EFI conversion materials needed

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EFI conversion materials needed

Post by Johnye17 » Mon Jul 03, 2017 3:51 pm

hello to everyone. I'm new, and I didn't see a post that met my specific question, so here goes. (if the question has already been asked and answered, link please)

I have a 1981 3TC that I want to make EFI because my current carb has been rebuilt (half came from a 3tc carb and lower half is from a 4AC carb), it runs great when cold but gets rough when warm, gets rougher when AC is turned on. I understand the best and easiest long term solution would be EFI, I don't want to turbo it, id like to maintain it as close to stock as I possibly can.

I know of the basics of an EFI system, such as the custom intake manifold, ECU, injectors, TPS, Throttle body, CPS (also, how do I adapt a Crank Sensor?). Other than these what do I need? Is an external fuel pump necessary, or can I use the stock one? do I need an IAC valve for the AC to work?

thanks in advance. :D

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Re: EFI conversion materials needed

Post by Sukimonster » Wed Jul 12, 2017 9:33 am

Welcome to 3TCGarage, Johnye17!

Although it has also crossed my mind before, I don't think I'd have the confidence to pull it off at my own current skill level.. But check this post out where Foxau2 threw on a 2TG EFI on his customer's 3TC. He also reportedly got 30 MPG out of it!


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Re: EFI conversion materials needed

Post by AE25 » Sun Sep 24, 2017 9:51 am

efi is not the easiest. A good condition stock carb or a weber or similar that can be tuned would be the easy option.

many many ways to make it efi. do you want to adapt an oem ecu or use a programmable aftermarket ecu?

yes you will need a high pressure pump. preferably a lift pump from the main tank into a surge tank with the high pressure pump sucking from the surge tank through the fuel rail and fuel regulator and back to the surge tank. the overflow from surge tank goes back to the main tank.
Or could modify the main tank to have a fuel bowl inside for the high pressure pump pickup to sit in like the factory te71 2tgeu tank and the return line from fuel rail drains back into the main tank. This system needs the pump mounted low, preferably at the fuel level in the tank. the jdm efi system has the pump attached to the diff panhard rod mount.
The efi fuel lines are larger, at least 8mm for the pressure line. You'll need high pressure hose to join the hard lines. and a high pressure fuel filter before the fuel rail.

The power to the fuel pump should ideally be powered via a relay that will shut off in the event of a crash. The factory calls this the 'circuit open relay' and it uses the afm to turn on the fuel pump relay with the engine running, but must also run when the engine is cranked. You could also use an oil pressure switch to do the same or an aftermarket ecu analogue output.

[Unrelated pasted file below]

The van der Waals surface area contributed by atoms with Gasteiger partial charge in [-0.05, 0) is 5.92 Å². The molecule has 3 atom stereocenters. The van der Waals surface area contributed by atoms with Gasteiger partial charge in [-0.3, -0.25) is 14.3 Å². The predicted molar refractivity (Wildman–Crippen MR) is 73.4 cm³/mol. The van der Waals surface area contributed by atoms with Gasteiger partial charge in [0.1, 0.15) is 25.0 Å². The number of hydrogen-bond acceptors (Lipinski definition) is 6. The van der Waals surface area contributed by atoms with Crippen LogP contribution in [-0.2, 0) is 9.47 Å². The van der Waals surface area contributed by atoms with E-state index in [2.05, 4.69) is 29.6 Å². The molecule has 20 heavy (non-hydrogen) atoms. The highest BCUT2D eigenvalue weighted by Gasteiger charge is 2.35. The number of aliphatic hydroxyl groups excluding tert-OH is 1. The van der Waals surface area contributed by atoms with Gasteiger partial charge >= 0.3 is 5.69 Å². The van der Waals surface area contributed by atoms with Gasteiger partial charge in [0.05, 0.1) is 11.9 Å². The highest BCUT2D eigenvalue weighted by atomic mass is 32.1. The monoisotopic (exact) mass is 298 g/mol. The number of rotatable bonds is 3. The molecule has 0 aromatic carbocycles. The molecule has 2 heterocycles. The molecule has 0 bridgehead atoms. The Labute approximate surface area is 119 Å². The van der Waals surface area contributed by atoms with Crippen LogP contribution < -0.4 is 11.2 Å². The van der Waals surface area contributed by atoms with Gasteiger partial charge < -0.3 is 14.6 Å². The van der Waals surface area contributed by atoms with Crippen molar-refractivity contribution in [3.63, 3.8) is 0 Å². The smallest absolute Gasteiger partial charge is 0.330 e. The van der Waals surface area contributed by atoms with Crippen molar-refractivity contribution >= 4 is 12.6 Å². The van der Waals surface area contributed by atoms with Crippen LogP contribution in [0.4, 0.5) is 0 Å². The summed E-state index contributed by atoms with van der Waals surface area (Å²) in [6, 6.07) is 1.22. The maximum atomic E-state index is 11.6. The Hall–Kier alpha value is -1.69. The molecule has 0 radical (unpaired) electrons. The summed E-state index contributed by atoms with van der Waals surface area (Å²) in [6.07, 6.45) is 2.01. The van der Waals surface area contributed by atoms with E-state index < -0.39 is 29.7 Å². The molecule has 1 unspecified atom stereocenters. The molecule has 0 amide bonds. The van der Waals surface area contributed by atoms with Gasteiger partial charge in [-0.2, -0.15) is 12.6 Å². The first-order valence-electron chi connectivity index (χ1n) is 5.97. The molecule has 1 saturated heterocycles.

The crank trigger can be fitted direct to the crank and/or in the distributor. It will depend on which type the ECU is able to use. There are 3 main ignition systems and a few different sensor types. Those 3 are the conventional distributor with 1 spark event per crank rotation (on a 4 cyl) as found in early toyota with points or 4 lobe trigger wheel inside the distributor. There's 'wasted spark' which use only a crank sensor and finally theres sequential spark which requires BOTH crank and cam sensors.
sensors can be either VR, Hall Effect or Optical.

The std 80's toyota electronic distributor found in 3t-eu 3tgte 2tgeu and 18rgeu use a VR 'Variable Reluctance' sensor which also needs signal conditioning via an ignitor to convert it's sign wave to a square wave. they use a 4 lobe trigger wheel in the dizzy which is equivalent to 2 lobes on the crank. spark advance is still controlled with vacuum diaphram and mechanical weights like the old points dizzy. This is a basic system and those particular efi engines have a fuel-only ecu that does not control the spark. The spark happens as it passes the 4 lobes in the distributor and relies on the distributor cap and rotor to send the spark to the correct cylinder. If an aftermarket ecu is used with one of these distributors you are limited to 1 spark event per crank revolution. The accuracy of the spark is not as good as the 'wasted spark' or sequential systems that use a crank mounted trigger.

The purpose of the A/C IAC is to raise the idle when there is a load on the engine with the A/C on. If using aftermarket ecu this is not necessary as you can run an ISCV from the ecu which will maintain a set idle rpm. The a/c will work without an Idle speed control, but the engine might idle too low and cause it to stall.

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